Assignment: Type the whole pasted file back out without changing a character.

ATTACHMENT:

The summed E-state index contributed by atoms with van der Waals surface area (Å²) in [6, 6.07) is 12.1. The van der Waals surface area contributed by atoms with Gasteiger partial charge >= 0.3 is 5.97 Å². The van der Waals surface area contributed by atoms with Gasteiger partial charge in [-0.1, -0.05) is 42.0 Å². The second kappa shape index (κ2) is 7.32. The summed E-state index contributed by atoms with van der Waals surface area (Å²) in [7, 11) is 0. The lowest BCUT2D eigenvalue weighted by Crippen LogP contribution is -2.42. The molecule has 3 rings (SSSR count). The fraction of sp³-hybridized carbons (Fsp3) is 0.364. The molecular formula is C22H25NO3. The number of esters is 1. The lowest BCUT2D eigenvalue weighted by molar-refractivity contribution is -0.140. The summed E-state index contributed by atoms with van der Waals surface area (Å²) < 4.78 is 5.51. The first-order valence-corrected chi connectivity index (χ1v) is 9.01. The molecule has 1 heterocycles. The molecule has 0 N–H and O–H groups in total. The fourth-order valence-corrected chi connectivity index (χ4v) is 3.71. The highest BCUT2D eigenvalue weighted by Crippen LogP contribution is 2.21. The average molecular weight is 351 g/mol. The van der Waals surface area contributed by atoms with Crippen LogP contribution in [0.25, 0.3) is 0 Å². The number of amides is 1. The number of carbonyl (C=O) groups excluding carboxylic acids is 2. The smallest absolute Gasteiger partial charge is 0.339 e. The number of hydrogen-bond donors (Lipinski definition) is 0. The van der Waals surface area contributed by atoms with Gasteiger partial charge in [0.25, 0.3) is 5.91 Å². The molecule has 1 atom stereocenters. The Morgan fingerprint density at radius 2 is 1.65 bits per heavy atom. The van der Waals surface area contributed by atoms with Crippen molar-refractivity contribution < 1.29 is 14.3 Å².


The summed E-state index contributed by atoms with van der Waals surface area (Å²) in [6, 6.07) is 12.1. The van der Waals surface area contributed by atoms with Gasteiger partial charge >= 0.3 is 5.97 Å². The van der Waals surface area contributed by atoms with Gasteiger partial charge in [-0.1, -0.05) is 42.0 Å². The second kappa shape index (κ2) is 7.32. The summed E-state index contributed by atoms with van der Waals surface area (Å²) in [7, 11) is 0. The lowest BCUT2D eigenvalue weighted by Crippen LogP contribution is -2.42. The molecule has 3 rings (SSSR count). The fraction of sp³-hybridized carbons (Fsp3) is 0.364. The molecular formula is C22H25NO3. The number of esters is 1. The lowest BCUT2D eigenvalue weighted by molar-refractivity contribution is -0.140. The summed E-state index contributed by atoms with van der Waals surface area (Å²) < 4.78 is 5.51. The first-order valence-corrected chi connectivity index (χ1v) is 9.01. The molecule has 1 heterocycles. The molecule has 0 N–H and O–H groups in total. The fourth-order valence-corrected chi connectivity index (χ4v) is 3.71. The highest BCUT2D eigenvalue weighted by Crippen LogP contribution is 2.21. The average molecular weight is 351 g/mol. The van der Waals surface area contributed by atoms with Crippen LogP contribution in [0.25, 0.3) is 0 Å². The number of amides is 1. The number of carbonyl (C=O) groups excluding carboxylic acids is 2. The smallest absolute Gasteiger partial charge is 0.339 e. The number of hydrogen-bond donors (Lipinski definition) is 0. The van der Waals surface area contributed by atoms with Gasteiger partial charge in [0.25, 0.3) is 5.91 Å². The molecule has 1 atom stereocenters. The Morgan fingerprint density at radius 2 is 1.65 bits per heavy atom. The van der Waals surface area contributed by atoms with Crippen molar-refractivity contribution < 1.29 is 14.3 Å².